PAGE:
Egypt has halted all cotton imports in a bid to assist the production and marketing of the local crop, the agriculture ministry said on Tuesday, signalling a change of course just six months after announcing an end to support for its farmers.
“The decision aims to protect local production of cotton and resolve its marketing problems,” it said in a statement, adding that cargoes shipped before July 4 would still be accepted.
“The ministry is keen on Egyptian cotton regaining its glory on all levels,” it said.
The market for Egypt’s high-quality, extra-long staple cotton, once dubbed the country’s “white gold”, has been in decline for years.
The ministry in January halted all state support for cotton growers and told farmers not to grow the crop unless they had contracts in place to sell it.
At the time, the ministry said cultivating Egypt’s long and extra long cotton, which competes with the U.S. Pima variety for high quality fibres, was too expensive. It also noted Egypt’s own textile firms had shifted their focus to creating low-quality products with cheap raw cotton imports.
The chairman of the Egyptian Chamber of Textile Industries asked farmers to grow more short and medium staple cotton to support the country’s textile industry, which he said would be hit by the lack of cheap cotton imports.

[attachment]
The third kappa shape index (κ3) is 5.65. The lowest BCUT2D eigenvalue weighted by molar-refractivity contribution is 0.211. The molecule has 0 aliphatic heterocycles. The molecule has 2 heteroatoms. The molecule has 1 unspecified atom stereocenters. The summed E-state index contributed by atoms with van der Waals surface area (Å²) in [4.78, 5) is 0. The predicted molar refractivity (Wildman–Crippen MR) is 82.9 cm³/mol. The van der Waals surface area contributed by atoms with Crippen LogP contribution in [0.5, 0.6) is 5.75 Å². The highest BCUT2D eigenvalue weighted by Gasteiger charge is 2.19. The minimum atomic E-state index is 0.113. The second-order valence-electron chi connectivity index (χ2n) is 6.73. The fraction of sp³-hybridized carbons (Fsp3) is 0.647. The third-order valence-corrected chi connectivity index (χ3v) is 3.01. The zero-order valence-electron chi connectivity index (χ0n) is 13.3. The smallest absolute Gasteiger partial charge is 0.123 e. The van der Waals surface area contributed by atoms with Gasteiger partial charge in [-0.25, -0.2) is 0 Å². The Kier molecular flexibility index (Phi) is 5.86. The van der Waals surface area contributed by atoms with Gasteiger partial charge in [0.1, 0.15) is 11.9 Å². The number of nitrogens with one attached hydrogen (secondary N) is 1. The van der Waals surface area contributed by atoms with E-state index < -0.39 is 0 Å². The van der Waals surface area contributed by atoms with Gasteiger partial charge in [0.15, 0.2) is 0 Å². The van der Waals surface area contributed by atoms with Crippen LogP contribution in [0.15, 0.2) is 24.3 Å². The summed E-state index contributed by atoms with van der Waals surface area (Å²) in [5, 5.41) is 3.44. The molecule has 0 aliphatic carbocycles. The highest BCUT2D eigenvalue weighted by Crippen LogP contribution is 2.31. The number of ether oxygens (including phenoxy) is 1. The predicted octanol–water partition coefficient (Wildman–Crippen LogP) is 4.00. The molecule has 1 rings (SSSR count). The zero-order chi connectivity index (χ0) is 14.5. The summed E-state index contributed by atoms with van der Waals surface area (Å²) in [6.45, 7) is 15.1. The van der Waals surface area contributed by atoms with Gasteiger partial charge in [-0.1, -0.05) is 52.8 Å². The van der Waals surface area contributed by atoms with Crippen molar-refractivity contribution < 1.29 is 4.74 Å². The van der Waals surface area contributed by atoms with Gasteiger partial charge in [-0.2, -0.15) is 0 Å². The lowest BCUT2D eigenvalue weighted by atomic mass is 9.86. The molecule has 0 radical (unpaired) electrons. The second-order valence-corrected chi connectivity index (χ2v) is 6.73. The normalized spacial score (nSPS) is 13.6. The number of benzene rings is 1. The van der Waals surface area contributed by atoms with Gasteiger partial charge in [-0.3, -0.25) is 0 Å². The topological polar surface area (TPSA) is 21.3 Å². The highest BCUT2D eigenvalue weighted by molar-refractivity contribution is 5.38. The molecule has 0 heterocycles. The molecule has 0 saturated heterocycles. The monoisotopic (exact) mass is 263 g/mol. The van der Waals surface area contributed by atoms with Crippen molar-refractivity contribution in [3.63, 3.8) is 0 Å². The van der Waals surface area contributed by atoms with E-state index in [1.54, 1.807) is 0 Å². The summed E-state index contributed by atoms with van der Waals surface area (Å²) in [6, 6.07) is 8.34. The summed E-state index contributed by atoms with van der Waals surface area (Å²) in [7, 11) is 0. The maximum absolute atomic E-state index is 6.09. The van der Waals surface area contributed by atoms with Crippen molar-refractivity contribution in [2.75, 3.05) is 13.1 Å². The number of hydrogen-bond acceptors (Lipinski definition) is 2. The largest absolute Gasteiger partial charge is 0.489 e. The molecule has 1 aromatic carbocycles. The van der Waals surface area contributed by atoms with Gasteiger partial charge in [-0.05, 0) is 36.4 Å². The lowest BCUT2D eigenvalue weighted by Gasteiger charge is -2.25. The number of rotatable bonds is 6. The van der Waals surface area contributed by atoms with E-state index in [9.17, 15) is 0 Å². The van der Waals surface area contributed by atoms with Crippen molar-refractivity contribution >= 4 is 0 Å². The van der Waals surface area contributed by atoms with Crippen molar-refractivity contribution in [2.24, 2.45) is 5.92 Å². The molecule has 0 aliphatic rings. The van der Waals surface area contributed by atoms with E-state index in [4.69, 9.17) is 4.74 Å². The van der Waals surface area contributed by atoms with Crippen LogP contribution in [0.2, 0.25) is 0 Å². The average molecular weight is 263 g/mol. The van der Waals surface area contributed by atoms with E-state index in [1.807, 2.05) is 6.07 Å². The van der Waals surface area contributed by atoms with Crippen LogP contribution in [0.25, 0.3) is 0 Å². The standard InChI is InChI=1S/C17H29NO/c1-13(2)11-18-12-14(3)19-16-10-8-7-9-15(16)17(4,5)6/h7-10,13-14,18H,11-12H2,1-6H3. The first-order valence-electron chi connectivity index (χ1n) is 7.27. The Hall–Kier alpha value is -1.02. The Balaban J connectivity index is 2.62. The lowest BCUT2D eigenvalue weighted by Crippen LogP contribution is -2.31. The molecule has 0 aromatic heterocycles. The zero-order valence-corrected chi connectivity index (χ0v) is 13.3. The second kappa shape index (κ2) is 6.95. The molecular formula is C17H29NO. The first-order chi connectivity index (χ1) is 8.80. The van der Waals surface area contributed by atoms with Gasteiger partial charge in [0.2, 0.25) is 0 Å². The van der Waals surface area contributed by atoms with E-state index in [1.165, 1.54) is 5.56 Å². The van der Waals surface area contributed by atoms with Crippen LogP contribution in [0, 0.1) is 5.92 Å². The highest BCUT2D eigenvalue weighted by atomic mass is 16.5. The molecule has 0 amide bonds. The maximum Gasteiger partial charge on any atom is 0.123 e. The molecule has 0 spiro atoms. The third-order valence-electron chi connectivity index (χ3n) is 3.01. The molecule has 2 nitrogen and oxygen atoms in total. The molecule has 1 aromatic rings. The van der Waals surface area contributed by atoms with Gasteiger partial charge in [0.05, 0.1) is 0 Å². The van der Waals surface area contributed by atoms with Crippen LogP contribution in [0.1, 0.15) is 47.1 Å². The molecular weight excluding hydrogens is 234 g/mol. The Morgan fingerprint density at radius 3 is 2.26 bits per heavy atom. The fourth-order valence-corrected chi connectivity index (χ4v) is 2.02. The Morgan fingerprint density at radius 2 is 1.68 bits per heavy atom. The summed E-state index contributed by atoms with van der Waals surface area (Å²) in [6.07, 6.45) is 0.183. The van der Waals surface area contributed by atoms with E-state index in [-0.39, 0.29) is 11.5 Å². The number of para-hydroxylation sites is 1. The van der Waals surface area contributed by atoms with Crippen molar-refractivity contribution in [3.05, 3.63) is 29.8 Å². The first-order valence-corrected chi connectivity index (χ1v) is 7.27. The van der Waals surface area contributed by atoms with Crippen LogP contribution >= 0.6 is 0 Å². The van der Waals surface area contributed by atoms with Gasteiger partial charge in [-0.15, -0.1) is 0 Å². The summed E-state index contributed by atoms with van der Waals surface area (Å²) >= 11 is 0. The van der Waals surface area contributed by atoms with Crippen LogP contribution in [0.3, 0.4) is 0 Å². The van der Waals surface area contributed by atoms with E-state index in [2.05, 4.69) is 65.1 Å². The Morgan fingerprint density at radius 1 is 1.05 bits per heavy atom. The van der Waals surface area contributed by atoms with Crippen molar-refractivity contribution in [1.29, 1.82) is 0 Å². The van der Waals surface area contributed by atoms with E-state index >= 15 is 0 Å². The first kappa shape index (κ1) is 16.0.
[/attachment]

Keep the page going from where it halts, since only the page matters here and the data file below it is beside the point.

“The decision will open the door for an expansion in importing textiles,” Mohammed al-Morshedy told the state news agency MENA.
Egypt liberalised its cotton sector in 1994, exposing farmers to volatile global prices and rising fertiliser costs.
Cotton acreage has fallen dramatically since the heyday of the 1960s, when Egypt produced cotton from up to 2.2 million feddans (924,000 hectares) helped by fixed state prices.
Current production is around 350,000 feddans, according to cotton traders.
Egypt imports cotton mostly from Greece, the United States, Burkina Faso and Benin.
Cotton imports are seen rising by 30 percent to 450,000 bales by the U.S. Department of Agriculture as a result of the decision to remove subsidies.